My guess is that the odds have just increased that Bush is planning to pick an unqualified extremist.
My evidence is the latest flurry in the papers concerning (1) the deliberately trumpeted "rift" between Bush and the radical right, emphasized by quoted statements from White House officials and from Senator Frist's office, and (2) Bush's statements today, quoted in the NY Times, emphasizing that he will not use any particular issue such as abortion as a litmus test, and that "I hope the United States Senate conducts themselves in a way that brings dignity to the process, and that the senators don't listen to the special interest groups, particularly those on the extremes."
From the standpoint of White House tactics, this strikes me as a head fake to the center, designed to position his choice as non-ideological and only the Democratic opposition as ideological. By picking an extremist, he avoids alienating the hard right, who are ostensibly being dissed in the above. If he planned to alienate them by picking a relative moderate, I would expect him to make noises at this stage about the importance of restoring constitutional principle or some such thing. (I.e., he would try to throw smoke in their eyes rather than in everyone else's eyes, on the view that his choice was politically safe enough not to need the pre-positioning.)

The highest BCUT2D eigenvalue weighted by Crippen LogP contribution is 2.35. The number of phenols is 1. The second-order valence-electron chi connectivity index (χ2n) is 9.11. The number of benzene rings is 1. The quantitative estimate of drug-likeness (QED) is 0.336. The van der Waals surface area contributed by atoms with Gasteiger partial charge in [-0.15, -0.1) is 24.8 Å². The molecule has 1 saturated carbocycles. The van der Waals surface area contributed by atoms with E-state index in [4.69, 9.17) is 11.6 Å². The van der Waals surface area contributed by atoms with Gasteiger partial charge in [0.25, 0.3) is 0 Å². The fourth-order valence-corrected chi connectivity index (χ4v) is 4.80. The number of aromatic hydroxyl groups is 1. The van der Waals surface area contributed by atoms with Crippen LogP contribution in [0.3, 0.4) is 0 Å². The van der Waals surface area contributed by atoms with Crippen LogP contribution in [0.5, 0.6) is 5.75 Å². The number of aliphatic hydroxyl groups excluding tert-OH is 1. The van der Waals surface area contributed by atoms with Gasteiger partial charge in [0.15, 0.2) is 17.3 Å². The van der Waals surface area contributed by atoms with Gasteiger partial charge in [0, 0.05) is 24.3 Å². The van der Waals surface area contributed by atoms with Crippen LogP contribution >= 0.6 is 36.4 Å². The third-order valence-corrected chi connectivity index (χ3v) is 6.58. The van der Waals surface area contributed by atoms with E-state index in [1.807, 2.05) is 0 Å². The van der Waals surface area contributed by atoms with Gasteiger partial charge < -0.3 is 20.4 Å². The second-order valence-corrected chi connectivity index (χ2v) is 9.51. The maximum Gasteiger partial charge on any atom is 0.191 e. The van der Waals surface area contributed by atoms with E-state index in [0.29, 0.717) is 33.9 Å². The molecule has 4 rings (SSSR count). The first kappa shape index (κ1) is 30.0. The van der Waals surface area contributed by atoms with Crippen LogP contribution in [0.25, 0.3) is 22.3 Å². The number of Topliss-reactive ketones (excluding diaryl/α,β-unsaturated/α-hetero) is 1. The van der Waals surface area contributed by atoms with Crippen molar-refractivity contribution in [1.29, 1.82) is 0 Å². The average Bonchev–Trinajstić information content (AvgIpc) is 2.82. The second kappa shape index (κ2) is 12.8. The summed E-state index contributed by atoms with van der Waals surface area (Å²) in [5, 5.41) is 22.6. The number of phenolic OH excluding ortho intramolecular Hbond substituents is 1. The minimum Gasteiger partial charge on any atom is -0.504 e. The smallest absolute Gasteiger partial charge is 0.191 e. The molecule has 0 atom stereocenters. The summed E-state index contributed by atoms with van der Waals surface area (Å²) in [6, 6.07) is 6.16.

The alternative explanation is that the Schiavo affair et al have persuaded Bush/Rove that they genuinely need to steer clear of the hard right at all stages. But I still think that they are too obstinate, too wedded to the hard right and the energize-the-base strategy, and too fond of head fakes and deliberate misdirection for this alternative explanation to stand at this stage as the most likely one.